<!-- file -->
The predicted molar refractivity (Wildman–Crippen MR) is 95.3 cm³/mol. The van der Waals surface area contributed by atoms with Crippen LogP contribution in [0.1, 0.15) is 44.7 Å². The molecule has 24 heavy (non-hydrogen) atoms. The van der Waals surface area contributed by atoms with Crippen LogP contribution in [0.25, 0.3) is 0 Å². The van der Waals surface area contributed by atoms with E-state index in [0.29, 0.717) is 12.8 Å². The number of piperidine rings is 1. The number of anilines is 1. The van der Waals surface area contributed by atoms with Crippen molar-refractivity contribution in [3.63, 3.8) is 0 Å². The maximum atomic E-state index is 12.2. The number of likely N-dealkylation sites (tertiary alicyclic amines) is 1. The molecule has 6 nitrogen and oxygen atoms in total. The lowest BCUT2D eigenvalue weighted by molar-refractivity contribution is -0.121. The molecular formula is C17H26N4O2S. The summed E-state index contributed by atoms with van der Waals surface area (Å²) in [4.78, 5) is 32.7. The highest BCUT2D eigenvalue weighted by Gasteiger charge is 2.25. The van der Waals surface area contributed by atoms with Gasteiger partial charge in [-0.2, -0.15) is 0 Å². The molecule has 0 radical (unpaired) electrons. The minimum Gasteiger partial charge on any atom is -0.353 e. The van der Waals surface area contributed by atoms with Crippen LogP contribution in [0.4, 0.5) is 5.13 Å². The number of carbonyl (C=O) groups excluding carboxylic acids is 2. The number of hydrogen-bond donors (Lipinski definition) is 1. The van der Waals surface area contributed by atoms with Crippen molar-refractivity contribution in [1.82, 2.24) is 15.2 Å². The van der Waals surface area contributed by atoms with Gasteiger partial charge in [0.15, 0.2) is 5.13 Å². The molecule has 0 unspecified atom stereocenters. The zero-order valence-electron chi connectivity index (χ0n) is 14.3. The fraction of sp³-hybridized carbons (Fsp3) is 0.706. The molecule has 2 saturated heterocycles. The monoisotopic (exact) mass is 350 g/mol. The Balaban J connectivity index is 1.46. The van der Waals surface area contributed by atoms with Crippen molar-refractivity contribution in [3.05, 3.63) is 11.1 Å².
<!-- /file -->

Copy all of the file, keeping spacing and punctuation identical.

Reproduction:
The predicted molar refractivity (Wildman–Crippen MR) is 95.3 cm³/mol. The van der Waals surface area contributed by atoms with Crippen LogP contribution in [0.1, 0.15) is 44.7 Å². The molecule has 24 heavy (non-hydrogen) atoms. The van der Waals surface area contributed by atoms with Crippen LogP contribution in [0.25, 0.3) is 0 Å². The van der Waals surface area contributed by atoms with E-state index in [0.29, 0.717) is 12.8 Å². The number of piperidine rings is 1. The number of anilines is 1. The van der Waals surface area contributed by atoms with Crippen molar-refractivity contribution in [3.63, 3.8) is 0 Å². The maximum atomic E-state index is 12.2. The number of likely N-dealkylation sites (tertiary alicyclic amines) is 1. The molecule has 6 nitrogen and oxygen atoms in total. The lowest BCUT2D eigenvalue weighted by molar-refractivity contribution is -0.121. The molecular formula is C17H26N4O2S. The summed E-state index contributed by atoms with van der Waals surface area (Å²) in [4.78, 5) is 32.7. The highest BCUT2D eigenvalue weighted by Gasteiger charge is 2.25. The van der Waals surface area contributed by atoms with Gasteiger partial charge in [-0.2, -0.15) is 0 Å². The molecule has 0 radical (unpaired) electrons. The minimum Gasteiger partial charge on any atom is -0.353 e. The van der Waals surface area contributed by atoms with Crippen LogP contribution in [0.4, 0.5) is 5.13 Å². The number of carbonyl (C=O) groups excluding carboxylic acids is 2. The number of hydrogen-bond donors (Lipinski definition) is 1. The van der Waals surface area contributed by atoms with Crippen molar-refractivity contribution in [1.82, 2.24) is 15.2 Å². The van der Waals surface area contributed by atoms with Gasteiger partial charge in [0.15, 0.2) is 5.13 Å². The molecule has 0 unspecified atom stereocenters. The zero-order valence-electron chi connectivity index (χ0n) is 14.3. The fraction of sp³-hybridized carbons (Fsp3) is 0.706. The molecule has 2 saturated heterocycles. The monoisotopic (exact) mass is 350 g/mol. The Balaban J connectivity index is 1.46. The van der Waals surface area contributed by atoms with Crippen molar-refractivity contribution in [3.05, 3.63) is 11.1 Å².